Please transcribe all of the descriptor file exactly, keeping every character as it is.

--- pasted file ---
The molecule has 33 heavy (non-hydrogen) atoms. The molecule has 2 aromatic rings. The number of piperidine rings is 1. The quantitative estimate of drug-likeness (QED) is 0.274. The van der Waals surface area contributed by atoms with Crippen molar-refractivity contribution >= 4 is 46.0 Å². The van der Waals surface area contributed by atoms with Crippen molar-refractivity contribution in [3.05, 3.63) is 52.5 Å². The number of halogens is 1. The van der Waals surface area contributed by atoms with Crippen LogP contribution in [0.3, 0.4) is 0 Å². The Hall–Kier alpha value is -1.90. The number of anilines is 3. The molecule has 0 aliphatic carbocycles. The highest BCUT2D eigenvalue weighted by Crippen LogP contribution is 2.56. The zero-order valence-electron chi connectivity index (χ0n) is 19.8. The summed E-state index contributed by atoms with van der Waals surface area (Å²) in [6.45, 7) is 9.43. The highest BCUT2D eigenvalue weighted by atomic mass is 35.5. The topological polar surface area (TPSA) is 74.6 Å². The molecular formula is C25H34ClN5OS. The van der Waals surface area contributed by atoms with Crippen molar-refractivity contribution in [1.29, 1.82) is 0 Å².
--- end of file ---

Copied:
The molecule has 33 heavy (non-hydrogen) atoms. The molecule has 2 aromatic rings. The number of piperidine rings is 1. The quantitative estimate of drug-likeness (QED) is 0.274. The van der Waals surface area contributed by atoms with Crippen molar-refractivity contribution >= 4 is 46.0 Å². The van der Waals surface area contributed by atoms with Crippen molar-refractivity contribution in [3.05, 3.63) is 52.5 Å². The number of halogens is 1. The van der Waals surface area contributed by atoms with Crippen LogP contribution in [0.3, 0.4) is 0 Å². The Hall–Kier alpha value is -1.90. The number of anilines is 3. The molecule has 0 aliphatic carbocycles. The highest BCUT2D eigenvalue weighted by Crippen LogP contribution is 2.56. The zero-order valence-electron chi connectivity index (χ0n) is 19.8. The summed E-state index contributed by atoms with van der Waals surface area (Å²) in [6.45, 7) is 9.43. The highest BCUT2D eigenvalue weighted by atomic mass is 35.5. The topological polar surface area (TPSA) is 74.6 Å². The molecular formula is C25H34ClN5OS. The van der Waals surface area contributed by atoms with Crippen molar-refractivity contribution in [1.29, 1.82) is 0 Å².